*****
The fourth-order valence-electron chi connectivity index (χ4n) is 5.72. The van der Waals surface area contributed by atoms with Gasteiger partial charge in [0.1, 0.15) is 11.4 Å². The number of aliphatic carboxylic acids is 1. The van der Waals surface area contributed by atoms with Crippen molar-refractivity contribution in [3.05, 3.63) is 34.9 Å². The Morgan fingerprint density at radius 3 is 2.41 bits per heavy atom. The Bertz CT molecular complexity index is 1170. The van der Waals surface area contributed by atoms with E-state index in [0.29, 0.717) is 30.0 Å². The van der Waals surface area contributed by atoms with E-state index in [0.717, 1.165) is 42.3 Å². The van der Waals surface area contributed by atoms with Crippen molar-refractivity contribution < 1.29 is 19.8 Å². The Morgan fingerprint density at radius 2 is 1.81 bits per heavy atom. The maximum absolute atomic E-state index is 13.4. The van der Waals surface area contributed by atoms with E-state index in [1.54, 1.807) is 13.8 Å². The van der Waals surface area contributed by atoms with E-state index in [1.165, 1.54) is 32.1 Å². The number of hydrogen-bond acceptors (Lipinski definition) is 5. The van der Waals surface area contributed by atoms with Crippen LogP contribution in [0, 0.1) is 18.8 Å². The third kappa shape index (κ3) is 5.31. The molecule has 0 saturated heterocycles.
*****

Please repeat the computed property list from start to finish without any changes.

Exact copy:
The fourth-order valence-electron chi connectivity index (χ4n) is 5.72. The van der Waals surface area contributed by atoms with Gasteiger partial charge in [0.1, 0.15) is 11.4 Å². The number of aliphatic carboxylic acids is 1. The van der Waals surface area contributed by atoms with Crippen molar-refractivity contribution in [3.05, 3.63) is 34.9 Å². The Morgan fingerprint density at radius 3 is 2.41 bits per heavy atom. The Bertz CT molecular complexity index is 1170. The van der Waals surface area contributed by atoms with E-state index in [0.29, 0.717) is 30.0 Å². The van der Waals surface area contributed by atoms with E-state index in [0.717, 1.165) is 42.3 Å². The van der Waals surface area contributed by atoms with Crippen molar-refractivity contribution < 1.29 is 19.8 Å². The Morgan fingerprint density at radius 2 is 1.81 bits per heavy atom. The maximum absolute atomic E-state index is 13.4. The van der Waals surface area contributed by atoms with E-state index in [1.54, 1.807) is 13.8 Å². The van der Waals surface area contributed by atoms with E-state index in [1.165, 1.54) is 32.1 Å². The number of hydrogen-bond acceptors (Lipinski definition) is 5. The van der Waals surface area contributed by atoms with Crippen LogP contribution in [0, 0.1) is 18.8 Å². The third kappa shape index (κ3) is 5.31. The molecule has 0 saturated heterocycles.